After months of demurring, the Bush administration last night formally asked Congress to authorize thrift cleanup spending that would bring the tab for the coming year to $117 billion.
In a letter sent to congressional banking committees, Treasury Secretary Nicholas F. Brady said that the Resolution Trust Corp., the independent agency overseeing the cleanup, estimates it will need $40 billion to cover losses from thrift failures in 1991.
RTC officials have already estimated they will spend $60 billion next year in borrowed funds they hope to recover eventually through the sale of real estate, securities and other thrift assets. In addition, Brady asked that Congress either lift the RTC's borrowing limits or appropriate an extra $17 billion next year.
While the amount sought is roughly in line with what RTC Chairman L. William Seidman has recently said he will need, it represents the Bush administration's acknowledgment that the cleanup will cost much more than it estimated early on. The RTC was given $50 billion in the 1990 fiscal year.
Brady said in the letter that the administration would prefer a "permanent and definite appropriation" but said "we understand" if Congress rejects the idea of what some have termed "a blank check."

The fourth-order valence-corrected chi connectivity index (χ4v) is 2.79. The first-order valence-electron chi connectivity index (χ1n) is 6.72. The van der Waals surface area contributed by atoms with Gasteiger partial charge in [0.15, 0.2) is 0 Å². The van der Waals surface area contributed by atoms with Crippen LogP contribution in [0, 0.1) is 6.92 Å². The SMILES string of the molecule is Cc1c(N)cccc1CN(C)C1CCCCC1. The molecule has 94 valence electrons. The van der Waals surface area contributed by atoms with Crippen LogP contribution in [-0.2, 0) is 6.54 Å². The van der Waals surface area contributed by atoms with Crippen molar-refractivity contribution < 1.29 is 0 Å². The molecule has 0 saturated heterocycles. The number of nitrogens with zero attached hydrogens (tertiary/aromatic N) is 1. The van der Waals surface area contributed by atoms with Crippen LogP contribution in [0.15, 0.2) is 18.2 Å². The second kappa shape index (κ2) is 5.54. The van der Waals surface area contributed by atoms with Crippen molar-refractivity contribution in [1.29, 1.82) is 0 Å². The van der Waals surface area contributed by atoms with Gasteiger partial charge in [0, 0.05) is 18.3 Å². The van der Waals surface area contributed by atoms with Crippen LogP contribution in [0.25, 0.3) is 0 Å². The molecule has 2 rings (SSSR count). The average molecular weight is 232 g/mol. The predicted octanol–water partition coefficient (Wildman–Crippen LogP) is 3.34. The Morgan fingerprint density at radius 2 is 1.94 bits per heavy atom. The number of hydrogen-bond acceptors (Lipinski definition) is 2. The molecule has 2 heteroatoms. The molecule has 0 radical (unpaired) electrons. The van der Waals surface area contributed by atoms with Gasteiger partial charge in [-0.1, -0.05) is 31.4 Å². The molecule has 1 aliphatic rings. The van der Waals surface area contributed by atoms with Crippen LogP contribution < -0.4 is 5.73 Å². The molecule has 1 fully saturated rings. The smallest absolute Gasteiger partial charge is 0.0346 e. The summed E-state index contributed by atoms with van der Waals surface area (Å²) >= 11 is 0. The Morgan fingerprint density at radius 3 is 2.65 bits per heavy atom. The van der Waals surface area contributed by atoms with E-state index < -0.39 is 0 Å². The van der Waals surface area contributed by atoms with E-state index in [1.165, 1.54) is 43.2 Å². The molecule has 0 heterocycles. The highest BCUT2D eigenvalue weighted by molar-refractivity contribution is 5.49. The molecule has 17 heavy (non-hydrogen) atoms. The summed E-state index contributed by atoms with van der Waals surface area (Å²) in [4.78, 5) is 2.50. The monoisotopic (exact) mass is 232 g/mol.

Said Brady: "As the end of the session draws near, the public interest requires that we proceed in a bipartisan manner to assure that the RTC continue its important work."
House Banking Committee Chairman Henry A. Gonzalez (D-Tex.) has been demanding a formal request of the administration in a flurry of letters over the past few months. The latest, also signed by Senate Banking Committee Chairman Donald W. Riegle Jr. (D-Mich.), said Congress would not fund the thrift rescue in 1991 unless it got a specific request before adjournment Oct. 19.
Some of those involved in the cleanup issue on the Hill believe the administration balked at making a specific request because it did not want to lay claim to the political costs. Several said they had expected the administration to try to slip thrift cleanup funding into whatever budget agreement emerges.
In an addendum to the now-discarded budget summit agreement, the Office of Management and Budget projects that the cleanup's heaviest drain on the Treasury will last a year longer than expected -- until 1994 -- and Treasury officials said the gloomier projections are due to the slow sale of thrift assets in the deteriorating economy.
Treasury officials said, however, that they are sticking with their most recent estimates that the long-term losses will be about $130 billion.